Motherhood, and its effects on a child, is the spine of the film. Bening has her own influence on Zumann, even if she never seems to get mad at him no matter what he does (a late scene has her participating in a dangerous stunt with him that reminded me of the end of The Royal Tenenbaums when Gene Hackman and Ben Stiller ride on the back of a truck), but there are other kinds of mothers. Gerwig, a lonely person who looks for solace in art and music, is recovering from cervical cancer, caused by her mother taking a fertility drug. Fanning, who at seventeen is far too intense for that age, is the daughter of a therapist who includes her in teen group therapy, a huge ethical lapse that drives them apart (it is well known that the children of mental health professionals are crazier than most).

All the performances are fine, but it’s Bening’s show. She should have been nominated for an Oscar, as her line readings and facial expressions are thrillingly authentic. She wears no makeup, wears Birkenstocks and smokes Salems (there is more smoking in this film than any I can recall that doesn’t star Humphrey Bogart) and seems to have given up on happiness, which drives Zumann crazy. But Gerwig, one of America’s more interesting actresses these days, and Fanning are almost as good.

Mills is a director to watch. 20th Century Women was one of the best of 2016.

Review: Bright Lights Starring Carrie Fisher and Debbie Reynolds (TV) (2016)

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When a documentary on the famed mother/daughter combination called ‘Bright Lights: Starring Carrie Fisher And Debbie Reynolds’ was in the works last year, it already promised to be a notable event.

Reynolds and then Fisher both had been part of pop culture for over 60 years and had rather similar careers; both had one film that defined their lives, both were multi-talented enough that when their film careers stalled they were able to successfully branch out into other areas (Fisher with screenwriting, Reynolds on Broadway and cabaret) and both had messy private lives that often played out in public

But when they tragically died almost simultaneously late last year, this documentary carried extra weight and poignancy to it and its release was brought forward due to public interest.

The documentary isn’t a traditional biography on Reynolds & Fisher; it’s more a potted history of them mixed with fly-on-the-wall observations of their lives interspersed with old home movies. Also, while this documentary is portrayed as a joint Reynolds/Fisher take, it really is largely from Fisher’s point of view and is mainly her story and her perspectives on her mother and life in general.

As a take on Carrie Fisher’s life, the overall impression one gets is that she was finally at peace with herself and the life she had lived. She was at peace with the tumult of her childhood when her father Eddie Fisher left her mother for Elizabeth Taylor which became a huge international story. While it isn’t directly said, clearly the whole saga had a major impact on her psyche for decades; how could it not?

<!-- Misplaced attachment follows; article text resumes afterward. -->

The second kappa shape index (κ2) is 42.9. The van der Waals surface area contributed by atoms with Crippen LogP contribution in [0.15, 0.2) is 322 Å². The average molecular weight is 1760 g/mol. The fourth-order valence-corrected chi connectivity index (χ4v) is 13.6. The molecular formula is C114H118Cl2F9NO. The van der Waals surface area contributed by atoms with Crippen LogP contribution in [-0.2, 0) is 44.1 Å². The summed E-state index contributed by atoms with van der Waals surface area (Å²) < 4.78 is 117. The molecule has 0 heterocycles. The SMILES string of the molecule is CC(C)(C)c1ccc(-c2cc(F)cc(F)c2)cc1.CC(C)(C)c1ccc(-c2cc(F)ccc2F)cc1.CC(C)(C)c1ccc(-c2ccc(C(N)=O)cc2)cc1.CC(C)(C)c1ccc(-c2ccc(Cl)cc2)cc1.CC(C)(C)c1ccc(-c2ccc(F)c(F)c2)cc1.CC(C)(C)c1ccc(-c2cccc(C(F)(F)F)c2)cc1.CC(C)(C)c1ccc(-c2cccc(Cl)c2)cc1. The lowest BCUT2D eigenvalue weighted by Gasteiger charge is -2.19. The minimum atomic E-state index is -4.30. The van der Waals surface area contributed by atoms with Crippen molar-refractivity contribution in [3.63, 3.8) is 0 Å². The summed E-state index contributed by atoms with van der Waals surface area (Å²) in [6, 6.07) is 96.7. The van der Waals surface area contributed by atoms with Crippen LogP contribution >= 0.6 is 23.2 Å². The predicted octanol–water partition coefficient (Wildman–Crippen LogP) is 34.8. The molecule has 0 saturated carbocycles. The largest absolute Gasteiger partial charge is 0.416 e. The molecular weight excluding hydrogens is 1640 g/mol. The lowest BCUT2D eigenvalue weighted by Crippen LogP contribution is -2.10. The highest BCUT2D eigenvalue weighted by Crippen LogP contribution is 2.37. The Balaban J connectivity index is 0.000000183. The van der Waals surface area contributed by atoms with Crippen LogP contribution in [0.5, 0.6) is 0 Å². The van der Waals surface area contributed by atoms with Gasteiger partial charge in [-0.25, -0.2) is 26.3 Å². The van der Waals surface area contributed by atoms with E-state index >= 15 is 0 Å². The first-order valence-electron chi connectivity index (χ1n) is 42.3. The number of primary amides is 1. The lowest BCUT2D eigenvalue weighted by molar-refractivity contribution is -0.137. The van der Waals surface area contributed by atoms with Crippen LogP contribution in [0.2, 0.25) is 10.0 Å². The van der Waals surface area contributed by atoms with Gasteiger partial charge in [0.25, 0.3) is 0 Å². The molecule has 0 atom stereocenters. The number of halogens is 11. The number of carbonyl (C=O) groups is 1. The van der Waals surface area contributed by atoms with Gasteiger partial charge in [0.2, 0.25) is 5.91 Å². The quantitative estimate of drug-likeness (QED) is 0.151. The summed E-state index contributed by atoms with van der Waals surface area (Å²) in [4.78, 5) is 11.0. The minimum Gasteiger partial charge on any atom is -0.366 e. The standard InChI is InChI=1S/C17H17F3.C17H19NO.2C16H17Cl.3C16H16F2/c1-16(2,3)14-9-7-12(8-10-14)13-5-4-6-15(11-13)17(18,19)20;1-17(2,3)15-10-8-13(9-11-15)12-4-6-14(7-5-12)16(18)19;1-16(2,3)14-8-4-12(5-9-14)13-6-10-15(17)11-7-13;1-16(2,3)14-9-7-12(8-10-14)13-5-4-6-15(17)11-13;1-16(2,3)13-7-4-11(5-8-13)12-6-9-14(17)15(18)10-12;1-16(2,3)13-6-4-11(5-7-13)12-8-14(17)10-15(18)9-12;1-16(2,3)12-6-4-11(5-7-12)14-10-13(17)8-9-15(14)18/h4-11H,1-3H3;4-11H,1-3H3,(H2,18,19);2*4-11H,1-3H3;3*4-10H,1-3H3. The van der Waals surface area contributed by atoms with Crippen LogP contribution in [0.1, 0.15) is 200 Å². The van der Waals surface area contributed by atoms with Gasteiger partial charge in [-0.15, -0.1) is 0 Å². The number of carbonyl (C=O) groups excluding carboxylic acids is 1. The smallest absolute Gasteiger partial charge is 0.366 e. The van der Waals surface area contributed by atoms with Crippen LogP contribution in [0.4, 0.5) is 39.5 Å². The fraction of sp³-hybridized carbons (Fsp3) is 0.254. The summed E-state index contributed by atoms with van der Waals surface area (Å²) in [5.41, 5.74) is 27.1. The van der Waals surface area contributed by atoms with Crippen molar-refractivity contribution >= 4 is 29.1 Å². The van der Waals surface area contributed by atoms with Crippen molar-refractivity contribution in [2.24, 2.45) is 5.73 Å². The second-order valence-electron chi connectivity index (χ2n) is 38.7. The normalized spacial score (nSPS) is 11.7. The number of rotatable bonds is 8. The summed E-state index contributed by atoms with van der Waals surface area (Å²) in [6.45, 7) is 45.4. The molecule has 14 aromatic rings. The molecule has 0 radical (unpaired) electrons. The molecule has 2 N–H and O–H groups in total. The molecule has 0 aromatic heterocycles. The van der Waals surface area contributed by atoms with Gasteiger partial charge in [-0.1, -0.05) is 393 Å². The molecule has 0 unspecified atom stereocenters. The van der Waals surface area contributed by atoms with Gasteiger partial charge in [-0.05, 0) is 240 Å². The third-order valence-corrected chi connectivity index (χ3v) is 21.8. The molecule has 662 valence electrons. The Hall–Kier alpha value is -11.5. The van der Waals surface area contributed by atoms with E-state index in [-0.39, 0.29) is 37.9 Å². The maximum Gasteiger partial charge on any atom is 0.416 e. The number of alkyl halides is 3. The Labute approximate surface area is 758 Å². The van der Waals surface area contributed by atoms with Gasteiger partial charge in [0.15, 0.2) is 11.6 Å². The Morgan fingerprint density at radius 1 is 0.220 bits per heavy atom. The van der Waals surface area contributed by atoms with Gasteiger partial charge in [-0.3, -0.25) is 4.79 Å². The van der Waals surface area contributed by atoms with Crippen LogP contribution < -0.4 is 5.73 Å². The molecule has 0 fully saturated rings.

We see Carrie at peace with her relationship with Debbie, which had at times been on rocky ground in previous decades. We see them live next door to each other with both of them bantering and conversing like they’re an older version of the mother/daughter from The Gilmore Girls.

Also, we see Carrie at peace in her relationship with her father Eddie Fisher. In perhaps the most poignant segment of the documentary, we see Carrie taking care of Eddie only months before his death in 2010. To see Eddie – once one of the most popular singers in America – sickly and incapacitated sharing tender moments with a daughter who’d he had a difficult relationship with, is genuinely moving.

And we see Carrie at peace with her eternal fame from the Star Wars franchise. We see her at a fan convention (something she only took to late in life) signing autographs and conversing with people of all ages who see her as a heroic figure. Fame overwhelmed her when it hit in the late 70s (especially as she had no desire to be an actress) but as she discusses after the convention she clearly has come to terms with how much her role and performance have meant to others.

A great asset of the documentary is the plethora of home movie footage it shows of Reynolds/Fisher in the early years right down to Carrie at The Great Wall Of China in the 1980s. The most significant home movie footage from a Reynolds cabaret show in the early 1970s where a reluctant Carrie is brought on to stage to impressively sing ‘Bridge Over Troubled Water’. To then see Reynolds in the present day get emotional at how Carrie never wanted to sing publicly is touching.